What Susannah describes of the MRI tech doesn't actually show that he did or said anything inappropriate. This all goes to suggest that Susannah's paranoia is taking over, and the reader cannot take her assessments of threats seriously.
The next day, Susannah tells Angela that her hand is still numb and tingly, and she doesn't feel like herself. Susannah fixates on her lost ring, but irrationally cannot work up the nerve to call the office to get it back. Susannah accepts Angela's offer to walk her home, even though it's a deadline day. At Susannah's apartment, Angela talks Susannah into calling her doctor. Dr. Rothstein tells Susannah that the MRI came back normal. However, a few lymph nodes in Susannah's back are enlarged, and Dr. Rothstein says he suspects Susannah has mono. Angela and Susannah laugh after Susannah hangs up.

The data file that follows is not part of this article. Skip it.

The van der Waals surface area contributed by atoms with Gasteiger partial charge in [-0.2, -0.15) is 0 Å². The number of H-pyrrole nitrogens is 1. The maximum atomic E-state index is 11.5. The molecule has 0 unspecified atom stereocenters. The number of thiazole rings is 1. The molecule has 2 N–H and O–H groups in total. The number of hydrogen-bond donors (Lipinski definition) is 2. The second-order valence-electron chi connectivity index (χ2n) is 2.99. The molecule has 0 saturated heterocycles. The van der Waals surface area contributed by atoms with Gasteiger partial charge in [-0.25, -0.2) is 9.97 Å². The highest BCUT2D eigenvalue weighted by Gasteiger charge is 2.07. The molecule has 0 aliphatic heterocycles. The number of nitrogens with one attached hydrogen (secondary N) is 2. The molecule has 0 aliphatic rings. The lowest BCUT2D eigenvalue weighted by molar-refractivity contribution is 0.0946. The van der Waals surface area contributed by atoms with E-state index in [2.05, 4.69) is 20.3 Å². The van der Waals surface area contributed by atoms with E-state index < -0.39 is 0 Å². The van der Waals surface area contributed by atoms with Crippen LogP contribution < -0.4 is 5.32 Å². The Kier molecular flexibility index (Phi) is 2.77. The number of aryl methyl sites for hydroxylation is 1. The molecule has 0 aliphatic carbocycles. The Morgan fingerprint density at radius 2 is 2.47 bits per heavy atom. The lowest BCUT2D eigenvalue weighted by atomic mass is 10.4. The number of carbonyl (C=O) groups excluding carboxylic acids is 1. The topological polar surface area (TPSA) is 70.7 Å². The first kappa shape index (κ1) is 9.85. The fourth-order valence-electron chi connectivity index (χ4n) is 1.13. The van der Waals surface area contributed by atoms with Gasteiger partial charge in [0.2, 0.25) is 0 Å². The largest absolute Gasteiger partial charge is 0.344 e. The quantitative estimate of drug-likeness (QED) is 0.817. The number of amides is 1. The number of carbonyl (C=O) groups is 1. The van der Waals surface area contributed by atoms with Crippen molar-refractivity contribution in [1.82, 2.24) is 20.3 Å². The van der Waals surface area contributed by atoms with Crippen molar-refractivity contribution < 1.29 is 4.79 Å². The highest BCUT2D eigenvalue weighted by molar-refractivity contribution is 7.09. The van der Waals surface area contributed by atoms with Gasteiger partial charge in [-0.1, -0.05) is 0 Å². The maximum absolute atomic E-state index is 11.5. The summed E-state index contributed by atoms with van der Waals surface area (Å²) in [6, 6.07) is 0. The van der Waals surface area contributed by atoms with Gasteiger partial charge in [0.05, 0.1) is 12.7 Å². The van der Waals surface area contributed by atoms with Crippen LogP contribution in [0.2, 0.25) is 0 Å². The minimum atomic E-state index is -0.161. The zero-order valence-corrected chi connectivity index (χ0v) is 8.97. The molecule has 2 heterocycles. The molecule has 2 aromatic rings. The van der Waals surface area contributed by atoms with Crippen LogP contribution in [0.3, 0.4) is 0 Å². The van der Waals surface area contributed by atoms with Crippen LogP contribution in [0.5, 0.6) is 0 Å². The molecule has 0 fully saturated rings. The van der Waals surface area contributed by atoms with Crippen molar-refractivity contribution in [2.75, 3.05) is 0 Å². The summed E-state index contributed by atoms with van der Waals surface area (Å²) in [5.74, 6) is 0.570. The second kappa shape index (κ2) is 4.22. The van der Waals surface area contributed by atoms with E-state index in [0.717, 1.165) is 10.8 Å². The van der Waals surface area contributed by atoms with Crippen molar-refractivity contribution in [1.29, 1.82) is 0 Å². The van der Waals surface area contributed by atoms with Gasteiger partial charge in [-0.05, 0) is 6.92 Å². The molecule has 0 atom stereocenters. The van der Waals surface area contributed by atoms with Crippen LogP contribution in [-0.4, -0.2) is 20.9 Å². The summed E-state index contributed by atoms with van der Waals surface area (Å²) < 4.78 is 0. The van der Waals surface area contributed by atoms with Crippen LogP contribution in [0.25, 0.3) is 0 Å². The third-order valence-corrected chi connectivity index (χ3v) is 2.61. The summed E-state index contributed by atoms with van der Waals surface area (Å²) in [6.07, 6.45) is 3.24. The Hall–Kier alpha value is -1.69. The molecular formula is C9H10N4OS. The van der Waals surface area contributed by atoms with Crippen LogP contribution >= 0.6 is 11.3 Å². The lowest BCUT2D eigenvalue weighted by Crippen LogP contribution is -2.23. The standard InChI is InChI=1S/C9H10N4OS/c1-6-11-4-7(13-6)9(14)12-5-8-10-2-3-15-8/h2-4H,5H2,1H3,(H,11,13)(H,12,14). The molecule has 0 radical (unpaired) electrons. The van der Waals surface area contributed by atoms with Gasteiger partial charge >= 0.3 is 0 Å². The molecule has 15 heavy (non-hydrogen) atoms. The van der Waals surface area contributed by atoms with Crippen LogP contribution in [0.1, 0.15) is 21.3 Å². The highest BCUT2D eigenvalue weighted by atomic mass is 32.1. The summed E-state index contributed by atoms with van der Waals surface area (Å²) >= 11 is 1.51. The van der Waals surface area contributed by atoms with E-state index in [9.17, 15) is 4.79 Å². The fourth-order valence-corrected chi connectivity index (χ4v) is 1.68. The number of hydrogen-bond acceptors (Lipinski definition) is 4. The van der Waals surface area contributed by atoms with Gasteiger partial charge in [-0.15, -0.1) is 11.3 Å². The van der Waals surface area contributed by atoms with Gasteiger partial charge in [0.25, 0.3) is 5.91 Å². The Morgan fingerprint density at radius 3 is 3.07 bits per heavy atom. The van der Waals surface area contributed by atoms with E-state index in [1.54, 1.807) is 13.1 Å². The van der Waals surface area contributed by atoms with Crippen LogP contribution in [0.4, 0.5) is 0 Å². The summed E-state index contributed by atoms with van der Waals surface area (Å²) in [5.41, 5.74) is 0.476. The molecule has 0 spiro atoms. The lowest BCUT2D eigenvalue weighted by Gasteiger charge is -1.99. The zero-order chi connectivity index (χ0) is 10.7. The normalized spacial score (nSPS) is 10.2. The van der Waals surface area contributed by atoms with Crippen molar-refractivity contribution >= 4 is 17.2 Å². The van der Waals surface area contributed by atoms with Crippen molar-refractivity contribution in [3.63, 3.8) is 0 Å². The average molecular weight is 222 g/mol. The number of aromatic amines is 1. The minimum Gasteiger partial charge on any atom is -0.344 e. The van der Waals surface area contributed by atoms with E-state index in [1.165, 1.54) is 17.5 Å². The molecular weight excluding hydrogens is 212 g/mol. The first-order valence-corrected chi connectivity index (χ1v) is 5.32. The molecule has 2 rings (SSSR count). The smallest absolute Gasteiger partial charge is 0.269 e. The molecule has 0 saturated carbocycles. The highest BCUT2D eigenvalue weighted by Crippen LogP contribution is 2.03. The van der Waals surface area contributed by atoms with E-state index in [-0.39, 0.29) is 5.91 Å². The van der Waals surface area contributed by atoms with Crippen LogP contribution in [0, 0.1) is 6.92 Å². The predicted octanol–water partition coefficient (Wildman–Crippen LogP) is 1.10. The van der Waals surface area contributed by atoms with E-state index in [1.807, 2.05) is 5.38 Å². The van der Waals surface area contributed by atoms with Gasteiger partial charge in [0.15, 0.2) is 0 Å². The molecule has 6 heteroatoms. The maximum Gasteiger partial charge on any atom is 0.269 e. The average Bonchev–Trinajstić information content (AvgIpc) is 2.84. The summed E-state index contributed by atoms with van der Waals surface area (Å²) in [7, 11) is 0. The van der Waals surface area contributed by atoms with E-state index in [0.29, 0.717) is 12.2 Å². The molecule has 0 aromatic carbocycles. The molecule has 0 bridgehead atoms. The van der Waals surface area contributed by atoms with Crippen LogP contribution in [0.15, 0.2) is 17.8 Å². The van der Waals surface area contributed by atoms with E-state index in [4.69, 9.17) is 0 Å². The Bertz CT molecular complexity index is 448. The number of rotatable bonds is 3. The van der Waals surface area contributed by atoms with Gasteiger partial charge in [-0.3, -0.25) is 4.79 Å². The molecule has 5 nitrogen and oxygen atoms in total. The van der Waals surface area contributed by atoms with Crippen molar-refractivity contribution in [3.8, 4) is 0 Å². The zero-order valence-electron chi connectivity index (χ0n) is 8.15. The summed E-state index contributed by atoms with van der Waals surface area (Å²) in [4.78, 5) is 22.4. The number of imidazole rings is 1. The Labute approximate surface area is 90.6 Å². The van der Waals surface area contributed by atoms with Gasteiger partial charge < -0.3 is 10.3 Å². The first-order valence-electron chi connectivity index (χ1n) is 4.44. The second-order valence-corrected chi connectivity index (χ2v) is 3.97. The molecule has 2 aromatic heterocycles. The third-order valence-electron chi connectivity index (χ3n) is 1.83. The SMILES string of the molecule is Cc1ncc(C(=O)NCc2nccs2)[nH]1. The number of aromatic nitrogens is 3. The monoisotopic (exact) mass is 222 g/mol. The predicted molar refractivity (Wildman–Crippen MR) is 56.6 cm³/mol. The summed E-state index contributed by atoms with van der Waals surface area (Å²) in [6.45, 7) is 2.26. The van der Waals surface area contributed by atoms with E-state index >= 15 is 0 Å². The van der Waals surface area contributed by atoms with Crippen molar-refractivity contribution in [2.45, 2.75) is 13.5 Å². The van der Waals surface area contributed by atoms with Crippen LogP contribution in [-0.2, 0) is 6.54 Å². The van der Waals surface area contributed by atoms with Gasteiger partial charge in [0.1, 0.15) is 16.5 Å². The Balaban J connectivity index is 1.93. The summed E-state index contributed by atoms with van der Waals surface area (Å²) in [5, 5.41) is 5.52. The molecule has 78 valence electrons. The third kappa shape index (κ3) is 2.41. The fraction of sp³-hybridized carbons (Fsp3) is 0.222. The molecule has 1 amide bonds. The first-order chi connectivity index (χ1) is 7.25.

It's worth noting that though Susannah is experiencing some of the symptoms of mononucleosis (malaise, body aches, exhaustion), mono doesn't cause paranoia or other psychotic symptoms. This shows that even the generally trustworthy Dr. Rothstein isn't taking all of Susannah's reported symptoms seriously, as a diagnosis of mono ignores these other symptoms.